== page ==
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Kono J.,Chalmers University of Technology | Goto Y.,Chalmers University of Technology | Ostermeyer Y.,Chalmers University of Technology | Frischknecht R.,treeze Ltd. | Wallbaum H.,Chalmers University of Technology
Key Engineering Materials | Year: 2016

Thermal insulation material is an important component to reduce the environmental impact of buildings through the reduction of energy consumption in the operation phase. However, the material itself has embodied environmental impacts for the value it provides. Eco-efficiency is a method that quantifies relation between the environmental performance and the created value of a product system. This study investigated contributing factors of the eco-efficiency of thermal insulation materials to support decision making of material manufacturers. For the improvement of eco-efficiency, the assessment was made in two scopes: investigating the contributing factors of impact caused at production processes; and thermal performance through thermo-physical properties. For quantifying environmental impacts, cradle-to-grave life cycle assessment (LCA) of each materials were made. The life cycle impact assessment (LCIA) indicators used were ReCiPe H/A and global warming potential (GWP100a). For the assessment of production process, the inventories of the materials were assigned to six categories: heat, chemicals, electricity, transportation, raw materials and wastes. Among the assessed materials, contribution of electricity and heat within the production process was large for foam glass which had the highest potential to improve the eco-efficiency which was by factor 1.72. The analysis on relation between thermophysical properties and eco-efficiency based on product data of the materials highlighted the importance of density as an indicator upon development and use. Althoughdensity often gains less attention,the finding suggested the effectiveness of improving the efficiency by having lower density without compensating the performance of the materials. © 2016 Trans Tech Publications, Switzerland. Source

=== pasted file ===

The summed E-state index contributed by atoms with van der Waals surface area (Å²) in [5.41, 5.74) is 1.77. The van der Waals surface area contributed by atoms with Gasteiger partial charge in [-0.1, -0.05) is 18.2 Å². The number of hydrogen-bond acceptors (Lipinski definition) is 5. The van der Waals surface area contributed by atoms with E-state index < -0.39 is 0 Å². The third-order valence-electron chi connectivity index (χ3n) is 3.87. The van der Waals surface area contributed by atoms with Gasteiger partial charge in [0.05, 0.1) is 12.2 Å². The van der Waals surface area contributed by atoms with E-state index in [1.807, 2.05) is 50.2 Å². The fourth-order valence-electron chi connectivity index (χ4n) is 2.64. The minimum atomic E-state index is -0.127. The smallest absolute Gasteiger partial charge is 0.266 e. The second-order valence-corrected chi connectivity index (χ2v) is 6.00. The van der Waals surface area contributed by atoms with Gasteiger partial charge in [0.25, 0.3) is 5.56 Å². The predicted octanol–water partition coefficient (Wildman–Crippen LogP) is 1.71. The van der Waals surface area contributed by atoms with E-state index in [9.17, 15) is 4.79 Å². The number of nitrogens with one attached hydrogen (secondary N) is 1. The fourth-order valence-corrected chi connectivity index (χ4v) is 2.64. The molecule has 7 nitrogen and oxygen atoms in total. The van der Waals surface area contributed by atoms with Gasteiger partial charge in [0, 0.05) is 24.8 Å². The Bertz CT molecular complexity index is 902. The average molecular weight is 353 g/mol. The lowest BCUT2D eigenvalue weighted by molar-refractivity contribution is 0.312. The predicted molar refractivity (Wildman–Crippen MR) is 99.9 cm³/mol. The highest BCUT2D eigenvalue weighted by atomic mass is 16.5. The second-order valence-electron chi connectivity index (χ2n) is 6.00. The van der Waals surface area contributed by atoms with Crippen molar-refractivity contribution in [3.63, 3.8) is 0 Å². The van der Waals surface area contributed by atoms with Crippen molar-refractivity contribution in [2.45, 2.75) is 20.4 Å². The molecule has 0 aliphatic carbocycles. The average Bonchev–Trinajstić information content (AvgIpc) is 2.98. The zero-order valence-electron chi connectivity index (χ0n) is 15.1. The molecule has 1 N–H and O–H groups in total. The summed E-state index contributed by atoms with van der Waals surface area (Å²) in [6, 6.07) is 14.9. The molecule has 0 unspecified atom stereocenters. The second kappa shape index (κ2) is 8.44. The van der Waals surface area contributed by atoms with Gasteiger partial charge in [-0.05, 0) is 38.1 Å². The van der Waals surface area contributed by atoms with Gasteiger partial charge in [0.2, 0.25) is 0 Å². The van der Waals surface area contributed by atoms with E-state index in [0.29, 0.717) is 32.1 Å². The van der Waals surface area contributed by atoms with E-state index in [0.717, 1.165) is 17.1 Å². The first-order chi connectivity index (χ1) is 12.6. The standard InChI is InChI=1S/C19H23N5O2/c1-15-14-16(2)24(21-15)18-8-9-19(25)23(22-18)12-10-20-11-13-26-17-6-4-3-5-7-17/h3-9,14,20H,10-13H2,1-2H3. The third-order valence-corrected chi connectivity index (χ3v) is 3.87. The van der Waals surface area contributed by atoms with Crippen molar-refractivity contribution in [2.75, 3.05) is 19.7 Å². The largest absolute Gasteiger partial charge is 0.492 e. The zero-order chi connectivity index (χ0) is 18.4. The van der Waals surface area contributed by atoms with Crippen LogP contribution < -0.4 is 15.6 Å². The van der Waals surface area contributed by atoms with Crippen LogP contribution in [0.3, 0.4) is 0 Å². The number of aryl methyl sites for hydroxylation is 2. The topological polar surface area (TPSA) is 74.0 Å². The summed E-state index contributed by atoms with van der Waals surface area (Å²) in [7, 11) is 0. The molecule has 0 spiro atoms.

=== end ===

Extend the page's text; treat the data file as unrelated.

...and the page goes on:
Wallbaum H.,Chalmers University of Technology | Busser S.,treeze Ltd. | Itten R.,treeze Ltd. | Frischknecht R.,treeze Ltd.
10th International Conference on Geosynthetics, ICG 2014 | Year: 2014

Geosynthetic materials are used in many different applications in the civil and underground engineering. In most cases, the use of geosynthetic material replaces the use of other materials. On behalf of the European Association for Geosynthetic Manufacturers (EAGM) the authors quantified the environmental performance of commonly applied construction materials (such as concrete, cement, lime or gravel) versus geosynthetics. To this end a set of comparative life cycle assessment studies are carried out, according to the ISO 14040 and 14044 standards, concentrating on various application cases, namely filtration, foundation stabilised road, landfill construction and slope retention. The environmental performance of geosynthetics is compared to the performance of competing construction materials used. The environmental impacts of the full life cycle of the four cases show overall the following results: • A filter using a geosynthetic layer causes lower impacts compared to a conventional gravel based filter layer with regard to all impact category indicators investigated. • A conventional road causes higher impacts compared to a road reinforced with geosynthetics with regard to all impact category indicators. • A geosynthetic drainage layer causes lower environmental impacts compared to a gravel based drainage layer in all impact categories considered except land competition which is about the same in both cases. • A geosynthetic reinforced wall causes lower environmental impacts compared to a reinforced concrete wall in all impact categories considered. Source


Frischknecht R.,treeze Ltd. | Fantke P.,Technical University of Denmark | Tschumperlin L.,treeze Ltd. | Niero M.,Technical University of Denmark | And 16 more authors.
International Journal of Life Cycle Assessment | Year: 2016